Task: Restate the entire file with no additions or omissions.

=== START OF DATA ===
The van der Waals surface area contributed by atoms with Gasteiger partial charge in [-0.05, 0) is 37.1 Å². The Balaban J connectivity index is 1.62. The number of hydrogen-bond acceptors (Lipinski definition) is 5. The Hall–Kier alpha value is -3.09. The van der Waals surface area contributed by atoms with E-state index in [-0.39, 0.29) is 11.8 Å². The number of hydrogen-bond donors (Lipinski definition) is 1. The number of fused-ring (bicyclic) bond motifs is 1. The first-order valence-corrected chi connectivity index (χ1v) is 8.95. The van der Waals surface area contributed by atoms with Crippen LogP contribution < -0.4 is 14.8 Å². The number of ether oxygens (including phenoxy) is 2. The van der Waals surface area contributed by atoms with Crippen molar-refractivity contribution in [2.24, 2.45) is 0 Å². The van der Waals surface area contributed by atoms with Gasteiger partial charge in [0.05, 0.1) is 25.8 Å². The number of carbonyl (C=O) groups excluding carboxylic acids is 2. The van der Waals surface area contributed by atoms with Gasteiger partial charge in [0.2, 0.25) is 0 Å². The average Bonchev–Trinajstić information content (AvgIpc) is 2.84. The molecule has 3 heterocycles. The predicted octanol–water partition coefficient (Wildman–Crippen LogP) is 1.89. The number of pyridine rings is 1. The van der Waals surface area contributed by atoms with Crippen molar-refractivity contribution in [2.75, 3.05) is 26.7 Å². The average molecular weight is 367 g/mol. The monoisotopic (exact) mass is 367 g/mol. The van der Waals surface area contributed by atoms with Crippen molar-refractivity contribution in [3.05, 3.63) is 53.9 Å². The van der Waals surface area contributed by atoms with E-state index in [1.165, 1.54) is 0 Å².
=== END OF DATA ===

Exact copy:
The van der Waals surface area contributed by atoms with Gasteiger partial charge in [-0.05, 0) is 37.1 Å². The Balaban J connectivity index is 1.62. The number of hydrogen-bond acceptors (Lipinski definition) is 5. The Hall–Kier alpha value is -3.09. The van der Waals surface area contributed by atoms with E-state index in [-0.39, 0.29) is 11.8 Å². The number of hydrogen-bond donors (Lipinski definition) is 1. The number of fused-ring (bicyclic) bond motifs is 1. The first-order valence-corrected chi connectivity index (χ1v) is 8.95. The van der Waals surface area contributed by atoms with Crippen LogP contribution < -0.4 is 14.8 Å². The number of ether oxygens (including phenoxy) is 2. The van der Waals surface area contributed by atoms with Crippen molar-refractivity contribution in [2.24, 2.45) is 0 Å². The van der Waals surface area contributed by atoms with Gasteiger partial charge in [0.05, 0.1) is 25.8 Å². The number of carbonyl (C=O) groups excluding carboxylic acids is 2. The van der Waals surface area contributed by atoms with Gasteiger partial charge in [0.2, 0.25) is 0 Å². The average Bonchev–Trinajstić information content (AvgIpc) is 2.84. The molecule has 3 heterocycles. The predicted octanol–water partition coefficient (Wildman–Crippen LogP) is 1.89. The number of pyridine rings is 1. The van der Waals surface area contributed by atoms with Crippen molar-refractivity contribution in [2.75, 3.05) is 26.7 Å². The average molecular weight is 367 g/mol. The monoisotopic (exact) mass is 367 g/mol. The van der Waals surface area contributed by atoms with Crippen molar-refractivity contribution in [3.05, 3.63) is 53.9 Å². The van der Waals surface area contributed by atoms with E-state index in [1.165, 1.54) is 0 Å².